Five Stars answered:
Check the USDA map, many locations in Polk County are still USDA approved.

Five Stars Mortgage
Florida Home Loan Resource
7 days week - 9am-8pm
Ph: 800-871-2636 ... more
0 votes 13 answers Share Flag
Mark LeMenag…, Real Estate Pro in Lake Nona Orlando, FL
Sat Jun 4, 2016
Mark LeMenager answered:
Not sure what you mean by lot fees? They apply when you are renting a mobile home or bring your own and set it up. This is not real estate and we really can't help with that. if you are looking for something where you own the land, then yes, it's pretty easy to search the MLS for age restricted communities.

Click on my picture, read my reviews, and contact me if I sound like the kind of agent you'd like to work with.
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0 votes 1 answer Share Flag
Jlg31, Home Buyer in Lakeland, FL
Thu Jun 2, 2016
Jlg31 answered:
The lakes of Lakeland, Florida, are sinkholes. Ask yourself (not us)
"Does Sink Hole Land have too many sink holes?"

Only you can make this value judgement for you.
0 votes 12 answers Share Flag
DWAYNE A HOA…, Home Buyer in Easthampton, MA
Sun May 22, 2016
I have a credit score 620 and no money down can I get a home loan
0 votes 12 answers Share Flag
Linda Dion, Real Estate Pro in Fort Myers, FL
Fri May 13, 2016
Linda Dion answered:
I'm not in Lakeland, I am a Realtor in Ft Myers but I'm assuming that policies are the same.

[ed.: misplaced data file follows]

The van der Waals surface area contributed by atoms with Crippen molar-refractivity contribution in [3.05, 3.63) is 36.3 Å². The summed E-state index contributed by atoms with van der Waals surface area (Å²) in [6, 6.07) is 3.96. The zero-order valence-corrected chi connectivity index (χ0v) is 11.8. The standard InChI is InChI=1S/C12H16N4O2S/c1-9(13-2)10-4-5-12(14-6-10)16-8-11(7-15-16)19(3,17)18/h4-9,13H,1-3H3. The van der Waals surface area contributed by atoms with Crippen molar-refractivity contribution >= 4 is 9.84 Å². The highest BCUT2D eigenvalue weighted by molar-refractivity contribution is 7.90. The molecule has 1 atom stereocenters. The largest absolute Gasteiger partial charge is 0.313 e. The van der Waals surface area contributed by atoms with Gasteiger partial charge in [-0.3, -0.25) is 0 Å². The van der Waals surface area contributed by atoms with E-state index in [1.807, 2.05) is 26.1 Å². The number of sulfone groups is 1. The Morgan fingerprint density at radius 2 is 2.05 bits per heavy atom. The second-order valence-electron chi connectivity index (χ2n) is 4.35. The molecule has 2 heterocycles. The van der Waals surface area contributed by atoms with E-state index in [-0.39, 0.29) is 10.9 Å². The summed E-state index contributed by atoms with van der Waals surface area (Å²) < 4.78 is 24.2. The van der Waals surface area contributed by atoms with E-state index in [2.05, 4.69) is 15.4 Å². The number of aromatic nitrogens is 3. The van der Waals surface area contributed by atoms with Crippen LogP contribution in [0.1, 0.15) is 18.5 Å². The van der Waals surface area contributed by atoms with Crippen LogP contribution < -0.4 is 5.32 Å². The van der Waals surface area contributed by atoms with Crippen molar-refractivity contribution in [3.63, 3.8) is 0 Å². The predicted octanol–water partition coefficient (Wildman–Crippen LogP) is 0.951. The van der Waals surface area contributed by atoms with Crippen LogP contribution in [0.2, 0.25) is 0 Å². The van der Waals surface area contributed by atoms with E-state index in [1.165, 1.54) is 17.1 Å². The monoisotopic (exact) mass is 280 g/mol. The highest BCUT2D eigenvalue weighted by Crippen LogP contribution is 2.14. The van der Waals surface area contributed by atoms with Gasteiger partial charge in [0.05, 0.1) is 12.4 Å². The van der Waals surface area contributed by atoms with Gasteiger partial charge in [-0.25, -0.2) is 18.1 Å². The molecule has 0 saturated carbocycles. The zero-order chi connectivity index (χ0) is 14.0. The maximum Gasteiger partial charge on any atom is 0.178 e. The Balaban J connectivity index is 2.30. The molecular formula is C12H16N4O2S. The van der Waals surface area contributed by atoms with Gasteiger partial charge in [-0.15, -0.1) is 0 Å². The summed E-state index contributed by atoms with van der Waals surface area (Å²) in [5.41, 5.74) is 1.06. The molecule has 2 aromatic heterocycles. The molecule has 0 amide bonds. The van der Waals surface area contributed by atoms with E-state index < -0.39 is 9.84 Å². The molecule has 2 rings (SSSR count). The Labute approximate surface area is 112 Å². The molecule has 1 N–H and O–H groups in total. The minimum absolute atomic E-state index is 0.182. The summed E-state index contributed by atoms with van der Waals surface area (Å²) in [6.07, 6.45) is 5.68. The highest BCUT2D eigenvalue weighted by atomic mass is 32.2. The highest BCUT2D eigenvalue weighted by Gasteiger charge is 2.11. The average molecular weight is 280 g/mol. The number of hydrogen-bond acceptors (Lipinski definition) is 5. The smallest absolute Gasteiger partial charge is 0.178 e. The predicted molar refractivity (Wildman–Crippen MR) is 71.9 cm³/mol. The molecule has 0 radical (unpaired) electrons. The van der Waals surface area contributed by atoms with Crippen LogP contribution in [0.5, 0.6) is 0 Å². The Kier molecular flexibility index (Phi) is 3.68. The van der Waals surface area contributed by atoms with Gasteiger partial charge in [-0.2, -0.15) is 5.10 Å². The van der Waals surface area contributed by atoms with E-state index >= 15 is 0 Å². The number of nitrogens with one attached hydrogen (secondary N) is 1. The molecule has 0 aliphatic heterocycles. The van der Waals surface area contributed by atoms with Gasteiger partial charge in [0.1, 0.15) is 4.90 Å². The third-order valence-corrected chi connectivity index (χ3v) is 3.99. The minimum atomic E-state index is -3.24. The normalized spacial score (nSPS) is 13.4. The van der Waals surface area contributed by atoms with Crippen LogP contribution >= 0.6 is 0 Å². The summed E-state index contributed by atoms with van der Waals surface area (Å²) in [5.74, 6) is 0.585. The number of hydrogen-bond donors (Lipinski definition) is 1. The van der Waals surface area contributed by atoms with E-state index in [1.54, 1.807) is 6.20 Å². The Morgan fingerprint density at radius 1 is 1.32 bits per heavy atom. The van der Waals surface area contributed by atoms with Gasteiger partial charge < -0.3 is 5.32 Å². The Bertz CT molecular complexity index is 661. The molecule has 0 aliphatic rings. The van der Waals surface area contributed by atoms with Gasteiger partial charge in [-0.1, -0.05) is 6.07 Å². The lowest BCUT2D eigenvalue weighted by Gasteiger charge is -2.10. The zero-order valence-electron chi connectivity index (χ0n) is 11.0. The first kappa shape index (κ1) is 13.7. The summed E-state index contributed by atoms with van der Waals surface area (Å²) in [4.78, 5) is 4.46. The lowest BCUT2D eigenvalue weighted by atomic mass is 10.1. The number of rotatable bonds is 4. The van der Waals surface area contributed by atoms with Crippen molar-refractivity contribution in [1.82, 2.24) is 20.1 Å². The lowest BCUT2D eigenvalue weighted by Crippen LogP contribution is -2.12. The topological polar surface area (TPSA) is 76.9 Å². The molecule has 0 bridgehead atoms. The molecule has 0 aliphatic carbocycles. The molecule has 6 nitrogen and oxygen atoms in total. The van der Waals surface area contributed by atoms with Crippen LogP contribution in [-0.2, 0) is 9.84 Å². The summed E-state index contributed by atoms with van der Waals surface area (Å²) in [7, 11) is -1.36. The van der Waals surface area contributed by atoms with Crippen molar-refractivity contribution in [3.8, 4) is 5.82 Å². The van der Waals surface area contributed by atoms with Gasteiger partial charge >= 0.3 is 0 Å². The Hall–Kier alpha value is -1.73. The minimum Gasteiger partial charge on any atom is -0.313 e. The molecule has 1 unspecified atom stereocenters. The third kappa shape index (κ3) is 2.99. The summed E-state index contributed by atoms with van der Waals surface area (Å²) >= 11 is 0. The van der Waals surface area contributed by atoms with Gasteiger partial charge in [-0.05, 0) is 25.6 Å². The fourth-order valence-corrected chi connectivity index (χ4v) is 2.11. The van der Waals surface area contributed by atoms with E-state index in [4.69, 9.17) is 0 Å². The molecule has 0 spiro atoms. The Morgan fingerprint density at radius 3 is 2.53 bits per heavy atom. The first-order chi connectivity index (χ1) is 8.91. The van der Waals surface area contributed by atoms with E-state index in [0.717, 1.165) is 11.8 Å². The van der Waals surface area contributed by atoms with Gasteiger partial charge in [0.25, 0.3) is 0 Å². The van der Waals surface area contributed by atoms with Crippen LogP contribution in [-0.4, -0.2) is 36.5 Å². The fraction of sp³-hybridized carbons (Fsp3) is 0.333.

I don't know of a commercial lender that would do a mortgage on a $15,000 property. It wouldn't make sense financially for them.

There are private lenders out there but the interest rate is upwards of 10%.

If I can answer any questions, please feel free to contact me. I'll help if I can.

Linda Dion
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0 votes 1 answer Share Flag
Stephanie Sc…, Home Buyer in Lakeland, FL
Thu Mar 10, 2016
Stephanie Schwichtenberg answered:
Basically the mortgage guy told me what to do to get my credit score higher quick as i have been a ghost in the credit system til about 6 months ago. So i did everything he asked to bump my score up and it is steadily increasing every week, but now hes telling me since its so new i cant get approved, wasnt sure if all places were like this or if there was a different route ... more
0 votes 2 answers Share Flag
Tony Grech, Real Estate Pro in Southfield, MI
Mon Mar 7, 2016
Tony Grech answered:
Each case is unique so take it with a grain of salt.

But If you are at a DTI of 30-31% I think your chances would be good. There are generally some added requirements, like documenting a clean rental history and perhaps requiring a month or two or payments in reserves (outside of what is needed for closing costs and such). You will probably be asked to provide 12 months of cancelled checks for your rent history.

The credit score isn't THAT low, and the DTI is solid. So I'm really just wondering why it got a REFER.

REFER just means that there are risk factors associated with your loan that can't be adequately evaluated using the automated underwriting program (GUS). So a more experienced set of eyes needs to review things and make sure you are a good credit risk. It's all about telling a good story to the underwriter and backing up the story with facts Sean.